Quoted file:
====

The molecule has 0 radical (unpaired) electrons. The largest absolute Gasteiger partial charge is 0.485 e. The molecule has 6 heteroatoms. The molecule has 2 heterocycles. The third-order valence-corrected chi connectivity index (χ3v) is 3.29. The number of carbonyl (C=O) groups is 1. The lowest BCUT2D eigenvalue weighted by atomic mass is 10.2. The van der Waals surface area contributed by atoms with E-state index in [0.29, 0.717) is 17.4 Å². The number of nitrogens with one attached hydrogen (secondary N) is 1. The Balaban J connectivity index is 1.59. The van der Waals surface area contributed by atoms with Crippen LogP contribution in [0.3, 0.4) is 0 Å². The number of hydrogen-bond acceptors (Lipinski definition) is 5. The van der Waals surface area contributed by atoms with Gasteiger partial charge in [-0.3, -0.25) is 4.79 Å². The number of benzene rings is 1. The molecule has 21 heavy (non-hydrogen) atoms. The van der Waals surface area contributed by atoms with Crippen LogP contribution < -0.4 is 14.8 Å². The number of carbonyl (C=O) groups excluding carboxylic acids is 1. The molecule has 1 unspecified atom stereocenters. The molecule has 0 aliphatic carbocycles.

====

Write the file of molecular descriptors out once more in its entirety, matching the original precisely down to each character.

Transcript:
The molecule has 0 radical (unpaired) electrons. The largest absolute Gasteiger partial charge is 0.485 e. The molecule has 6 heteroatoms. The molecule has 2 heterocycles. The third-order valence-corrected chi connectivity index (χ3v) is 3.29. The number of carbonyl (C=O) groups is 1. The lowest BCUT2D eigenvalue weighted by atomic mass is 10.2. The van der Waals surface area contributed by atoms with E-state index in [0.29, 0.717) is 17.4 Å². The number of nitrogens with one attached hydrogen (secondary N) is 1. The Balaban J connectivity index is 1.59. The van der Waals surface area contributed by atoms with Crippen LogP contribution in [0.3, 0.4) is 0 Å². The number of hydrogen-bond acceptors (Lipinski definition) is 5. The van der Waals surface area contributed by atoms with Gasteiger partial charge in [-0.3, -0.25) is 4.79 Å². The number of benzene rings is 1. The molecule has 21 heavy (non-hydrogen) atoms. The van der Waals surface area contributed by atoms with Crippen LogP contribution < -0.4 is 14.8 Å². The number of carbonyl (C=O) groups excluding carboxylic acids is 1. The molecule has 1 unspecified atom stereocenters. The molecule has 0 aliphatic carbocycles.